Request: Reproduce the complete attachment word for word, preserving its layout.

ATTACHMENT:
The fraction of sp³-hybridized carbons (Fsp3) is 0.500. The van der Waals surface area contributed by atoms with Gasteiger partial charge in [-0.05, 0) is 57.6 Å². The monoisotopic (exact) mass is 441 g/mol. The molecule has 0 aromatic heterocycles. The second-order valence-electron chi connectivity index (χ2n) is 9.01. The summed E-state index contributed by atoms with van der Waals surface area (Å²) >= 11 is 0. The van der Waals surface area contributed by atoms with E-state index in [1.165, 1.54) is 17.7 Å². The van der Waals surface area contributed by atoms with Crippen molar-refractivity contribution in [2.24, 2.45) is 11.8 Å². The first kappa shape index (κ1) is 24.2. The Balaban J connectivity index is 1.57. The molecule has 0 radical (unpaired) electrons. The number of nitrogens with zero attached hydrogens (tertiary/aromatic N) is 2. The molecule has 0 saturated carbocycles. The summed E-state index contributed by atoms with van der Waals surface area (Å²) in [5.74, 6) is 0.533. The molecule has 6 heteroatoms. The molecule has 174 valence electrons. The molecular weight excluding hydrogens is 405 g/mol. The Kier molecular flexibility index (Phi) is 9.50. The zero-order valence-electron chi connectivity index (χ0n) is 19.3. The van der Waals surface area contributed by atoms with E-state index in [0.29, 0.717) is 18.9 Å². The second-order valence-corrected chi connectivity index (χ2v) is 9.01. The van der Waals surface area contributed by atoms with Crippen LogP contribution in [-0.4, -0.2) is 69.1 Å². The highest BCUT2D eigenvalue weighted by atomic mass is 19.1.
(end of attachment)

The fraction of sp³-hybridized carbons (Fsp3) is 0.500. The van der Waals surface area contributed by atoms with Gasteiger partial charge in [-0.05, 0) is 57.6 Å². The monoisotopic (exact) mass is 441 g/mol. The molecule has 0 aromatic heterocycles. The second-order valence-electron chi connectivity index (χ2n) is 9.01. The summed E-state index contributed by atoms with van der Waals surface area (Å²) >= 11 is 0. The van der Waals surface area contributed by atoms with E-state index in [1.165, 1.54) is 17.7 Å². The van der Waals surface area contributed by atoms with Crippen molar-refractivity contribution in [2.24, 2.45) is 11.8 Å². The first kappa shape index (κ1) is 24.2. The Balaban J connectivity index is 1.57. The molecule has 0 radical (unpaired) electrons. The number of nitrogens with zero attached hydrogens (tertiary/aromatic N) is 2. The molecule has 0 saturated carbocycles. The summed E-state index contributed by atoms with van der Waals surface area (Å²) in [5.74, 6) is 0.533. The molecule has 6 heteroatoms. The molecule has 174 valence electrons. The molecular weight excluding hydrogens is 405 g/mol. The Kier molecular flexibility index (Phi) is 9.50. The zero-order valence-electron chi connectivity index (χ0n) is 19.3. The van der Waals surface area contributed by atoms with E-state index in [0.29, 0.717) is 18.9 Å². The second-order valence-corrected chi connectivity index (χ2v) is 9.01. The van der Waals surface area contributed by atoms with Crippen LogP contribution in [-0.4, -0.2) is 69.1 Å². The highest BCUT2D eigenvalue weighted by atomic mass is 19.1.